Santiago was an old man on the sea
seafaring his wont and he lived, as a sailor would be.
Strong were his arms and great was his soul
laughter he carried in a face lined and old.
On the fateful day the story begins
a harpoon and a cudgel he carried to seafaring.
There he trapped a fish of whose tale I sing
noble and strong, it was the sea's king.
Grudgingly it dragged him away into the sea
only to find his quarry follow with glee.
Long was the voyage and mighty were his sinew
but his follower of naught sleep and rest knew.
Now the prey was tired and it was shaken
so it emerged on the surface to glimpse the foe it had taken.
Sharp was the harpoon and accurate was the aim
the fisherman in a mighty throw had ended the game.
And he bound this bounty to his ship
and readied the sail for the return trip.
But the sea is angry at this obstinacy of man
so he sends his demons to steal what they can.
The demons were in shark form, Hungry and Evil
Their jaws snapping loud, like hammer on anvil.
The old man fought them to protect his prize,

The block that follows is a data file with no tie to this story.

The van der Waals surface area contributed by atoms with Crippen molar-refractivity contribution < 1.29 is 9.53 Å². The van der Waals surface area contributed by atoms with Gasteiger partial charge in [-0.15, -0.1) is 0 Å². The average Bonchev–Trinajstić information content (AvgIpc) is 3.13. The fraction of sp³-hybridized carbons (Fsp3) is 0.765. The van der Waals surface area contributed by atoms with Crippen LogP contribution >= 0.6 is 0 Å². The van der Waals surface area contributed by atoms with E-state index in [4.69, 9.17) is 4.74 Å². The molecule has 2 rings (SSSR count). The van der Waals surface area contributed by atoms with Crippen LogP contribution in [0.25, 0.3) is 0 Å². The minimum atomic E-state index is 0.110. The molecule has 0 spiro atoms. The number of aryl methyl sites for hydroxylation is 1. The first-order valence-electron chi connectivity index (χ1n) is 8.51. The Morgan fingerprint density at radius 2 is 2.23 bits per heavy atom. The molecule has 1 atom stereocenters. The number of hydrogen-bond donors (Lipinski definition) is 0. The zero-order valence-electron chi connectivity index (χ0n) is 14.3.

”till 'death do us apart”, were with the fish, his ties.
Gallantly he fought to fend off the enemy
but man can do naught if his foes are many.
Lost was his harpoon and broken was his blade,
filled was the battle with blood and dread.
Resourceful was Our Hero even in the strife,
out of sharpened oar he fashioned a knife.
There came a point when his strength was gone,
he fell from power, beaten and torn.
The end as it came, saw hands that were scarred,
and a body that was broken and battered by the sharks.
The foe, it stripped the fish bare to its bones,
never was a sight sadder to describe in words or tones.
His heart was shattered in the long and painful trek,
but there remained something unchanged in his wreck.
As He was laid on the bed to wait to heal,
stop, he would not to follow adventure with zeal.
The fruits of his victory lay not in the prize;
they lay in the spirit that never dies.
Hail Santiago, the old man on the seas,
May his tribe live forever and free...